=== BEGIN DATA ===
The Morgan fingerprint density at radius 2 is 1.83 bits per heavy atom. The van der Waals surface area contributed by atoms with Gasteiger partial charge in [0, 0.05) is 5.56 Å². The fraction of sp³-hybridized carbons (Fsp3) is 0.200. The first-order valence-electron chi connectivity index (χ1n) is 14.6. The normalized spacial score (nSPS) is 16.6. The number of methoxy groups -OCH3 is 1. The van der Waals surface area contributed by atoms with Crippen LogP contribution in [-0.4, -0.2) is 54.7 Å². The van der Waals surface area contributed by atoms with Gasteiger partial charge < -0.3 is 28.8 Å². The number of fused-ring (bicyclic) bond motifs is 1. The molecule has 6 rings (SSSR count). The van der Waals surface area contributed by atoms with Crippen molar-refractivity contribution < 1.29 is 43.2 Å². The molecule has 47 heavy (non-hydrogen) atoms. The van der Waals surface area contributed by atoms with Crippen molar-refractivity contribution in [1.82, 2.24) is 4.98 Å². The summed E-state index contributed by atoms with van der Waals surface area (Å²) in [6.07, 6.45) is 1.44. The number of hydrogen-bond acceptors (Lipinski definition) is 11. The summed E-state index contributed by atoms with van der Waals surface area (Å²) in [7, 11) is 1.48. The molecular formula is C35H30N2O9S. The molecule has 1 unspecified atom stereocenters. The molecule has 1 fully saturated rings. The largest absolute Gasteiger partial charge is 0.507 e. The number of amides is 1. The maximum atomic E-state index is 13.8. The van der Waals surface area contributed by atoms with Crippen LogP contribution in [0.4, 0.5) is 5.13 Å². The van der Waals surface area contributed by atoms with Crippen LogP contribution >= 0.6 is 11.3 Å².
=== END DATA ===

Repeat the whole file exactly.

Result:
The Morgan fingerprint density at radius 2 is 1.83 bits per heavy atom. The van der Waals surface area contributed by atoms with Gasteiger partial charge in [0, 0.05) is 5.56 Å². The fraction of sp³-hybridized carbons (Fsp3) is 0.200. The first-order valence-electron chi connectivity index (χ1n) is 14.6. The normalized spacial score (nSPS) is 16.6. The number of methoxy groups -OCH3 is 1. The van der Waals surface area contributed by atoms with Crippen LogP contribution in [-0.4, -0.2) is 54.7 Å². The van der Waals surface area contributed by atoms with Gasteiger partial charge < -0.3 is 28.8 Å². The number of fused-ring (bicyclic) bond motifs is 1. The molecule has 6 rings (SSSR count). The van der Waals surface area contributed by atoms with Crippen molar-refractivity contribution < 1.29 is 43.2 Å². The molecule has 47 heavy (non-hydrogen) atoms. The van der Waals surface area contributed by atoms with Crippen molar-refractivity contribution in [1.82, 2.24) is 4.98 Å². The summed E-state index contributed by atoms with van der Waals surface area (Å²) in [6.07, 6.45) is 1.44. The number of hydrogen-bond acceptors (Lipinski definition) is 11. The summed E-state index contributed by atoms with van der Waals surface area (Å²) in [7, 11) is 1.48. The molecular formula is C35H30N2O9S. The molecule has 1 unspecified atom stereocenters. The molecule has 1 fully saturated rings. The largest absolute Gasteiger partial charge is 0.507 e. The number of amides is 1. The maximum atomic E-state index is 13.8. The van der Waals surface area contributed by atoms with Crippen LogP contribution in [0.4, 0.5) is 5.13 Å². The van der Waals surface area contributed by atoms with Crippen LogP contribution >= 0.6 is 11.3 Å².